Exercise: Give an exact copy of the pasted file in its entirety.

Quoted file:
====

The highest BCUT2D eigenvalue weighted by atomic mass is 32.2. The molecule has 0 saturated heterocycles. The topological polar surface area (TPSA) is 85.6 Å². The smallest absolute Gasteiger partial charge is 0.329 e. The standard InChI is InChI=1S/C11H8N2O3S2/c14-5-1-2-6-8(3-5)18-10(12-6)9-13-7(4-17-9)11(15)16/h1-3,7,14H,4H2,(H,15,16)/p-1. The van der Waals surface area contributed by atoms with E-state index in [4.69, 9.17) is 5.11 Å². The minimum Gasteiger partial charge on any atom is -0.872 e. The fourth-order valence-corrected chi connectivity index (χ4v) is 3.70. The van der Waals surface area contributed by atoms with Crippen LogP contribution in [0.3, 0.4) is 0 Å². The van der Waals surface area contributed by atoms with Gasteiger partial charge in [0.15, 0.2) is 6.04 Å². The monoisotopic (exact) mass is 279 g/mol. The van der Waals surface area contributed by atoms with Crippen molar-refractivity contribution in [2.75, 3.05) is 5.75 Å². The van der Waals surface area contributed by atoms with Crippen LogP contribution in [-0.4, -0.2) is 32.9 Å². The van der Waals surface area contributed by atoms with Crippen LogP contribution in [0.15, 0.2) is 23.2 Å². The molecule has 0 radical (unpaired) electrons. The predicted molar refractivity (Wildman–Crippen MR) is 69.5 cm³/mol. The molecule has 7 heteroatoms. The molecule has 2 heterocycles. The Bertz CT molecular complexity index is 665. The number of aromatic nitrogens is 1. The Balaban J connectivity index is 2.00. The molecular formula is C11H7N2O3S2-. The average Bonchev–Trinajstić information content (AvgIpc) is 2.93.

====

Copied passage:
The highest BCUT2D eigenvalue weighted by atomic mass is 32.2. The molecule has 0 saturated heterocycles. The topological polar surface area (TPSA) is 85.6 Å². The smallest absolute Gasteiger partial charge is 0.329 e. The standard InChI is InChI=1S/C11H8N2O3S2/c14-5-1-2-6-8(3-5)18-10(12-6)9-13-7(4-17-9)11(15)16/h1-3,7,14H,4H2,(H,15,16)/p-1. The van der Waals surface area contributed by atoms with E-state index in [4.69, 9.17) is 5.11 Å². The minimum Gasteiger partial charge on any atom is -0.872 e. The fourth-order valence-corrected chi connectivity index (χ4v) is 3.70. The van der Waals surface area contributed by atoms with Crippen LogP contribution in [0.3, 0.4) is 0 Å². The van der Waals surface area contributed by atoms with Gasteiger partial charge in [0.15, 0.2) is 6.04 Å². The monoisotopic (exact) mass is 279 g/mol. The van der Waals surface area contributed by atoms with Crippen molar-refractivity contribution in [2.75, 3.05) is 5.75 Å². The van der Waals surface area contributed by atoms with Crippen LogP contribution in [-0.4, -0.2) is 32.9 Å². The van der Waals surface area contributed by atoms with Crippen LogP contribution in [0.15, 0.2) is 23.2 Å². The molecule has 0 radical (unpaired) electrons. The predicted molar refractivity (Wildman–Crippen MR) is 69.5 cm³/mol. The molecule has 7 heteroatoms. The molecule has 2 heterocycles. The Bertz CT molecular complexity index is 665. The number of aromatic nitrogens is 1. The Balaban J connectivity index is 2.00. The molecular formula is C11H7N2O3S2-. The average Bonchev–Trinajstić information content (AvgIpc) is 2.93.